ON THIS PAGE: You will find information about the number of people who are diagnosed with inflammatory breast cancer each year. You will also read general information on surviving the disease. Remember, survival rates depend on several factors. Use the menu to see other pages.
Inflammatory breast cancer makes up an estimated 1% to 5% of all breast cancers in the United States. The disease typically occurs in women younger than 40. Black women seem to have a higher risk of inflammatory breast cancer than White women. Inflammatory breast cancer can also occur in men. Men are typically older when they are diagnosed with inflammatory breast cancer when compared with women.
Because inflammatory breast cancer can grow and spread quickly, this cancer often spreads to the lymph nodes around the breast. This means it is usually at a locally advanced stage when it is first diagnosed because the breast cancer cells have grown into the skin. For about 1 out of 3 people with inflammatory breast cancer, the cancer has already spread to distant parts of the body when first diagnosed.
The 5-year survival rate tells you what percent of people live at least 5 years after the cancer is found. Percent means how many out of 100. The 5-year survival rate for people with inflammatory breast cancer is 41%.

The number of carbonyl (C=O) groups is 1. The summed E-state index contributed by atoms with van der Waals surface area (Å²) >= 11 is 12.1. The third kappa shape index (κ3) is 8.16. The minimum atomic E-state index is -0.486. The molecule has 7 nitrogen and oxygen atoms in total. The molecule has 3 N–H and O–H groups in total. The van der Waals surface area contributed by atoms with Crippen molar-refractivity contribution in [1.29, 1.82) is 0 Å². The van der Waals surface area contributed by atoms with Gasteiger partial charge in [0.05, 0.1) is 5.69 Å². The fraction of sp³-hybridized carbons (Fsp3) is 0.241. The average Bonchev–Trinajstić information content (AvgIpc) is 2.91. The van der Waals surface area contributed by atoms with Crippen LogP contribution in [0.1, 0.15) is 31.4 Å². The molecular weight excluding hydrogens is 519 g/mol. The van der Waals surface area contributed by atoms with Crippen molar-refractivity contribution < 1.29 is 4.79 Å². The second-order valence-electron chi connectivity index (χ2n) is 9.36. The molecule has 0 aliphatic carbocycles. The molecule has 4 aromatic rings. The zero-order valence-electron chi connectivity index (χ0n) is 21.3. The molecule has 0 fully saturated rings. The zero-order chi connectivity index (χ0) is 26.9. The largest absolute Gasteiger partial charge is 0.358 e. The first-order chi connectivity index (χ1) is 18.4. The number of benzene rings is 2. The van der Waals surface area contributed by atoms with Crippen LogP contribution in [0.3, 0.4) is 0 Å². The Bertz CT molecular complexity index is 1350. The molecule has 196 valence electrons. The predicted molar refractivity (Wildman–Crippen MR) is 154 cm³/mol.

However, survival rates vary depending on the stage, tumor grade, certain features of the cancer, and the treatment given. If the cancer has spread to the regional lymph nodes, the 5-year survival rate is 56%. If the cancer has spread to a distant part of the body, the 5-year survival rate is 19%.
It is important to remember that statistics on the survival rates for people with inflammatory breast cancer are an estimate. The estimate comes from annual data based on the number of people with this cancer in the United States. Also, experts measure the survival statistics every 5 years. This means the estimate may not reflect the results of advancements in how inflammatory breast cancer is diagnosed or treated from the last 5 years. Talk with your doctor if you have any questions about this information. Learn more about understanding statistics.
Statistics adapted from the American Cancer Society and National Cancer Institute websites. (All sources accessed January 2022.)
The next section in this guide is Medical Illustrations. It offers drawings of body parts often affected by inflammatory breast cancer. Use the menu to choose a different section to read in this guide.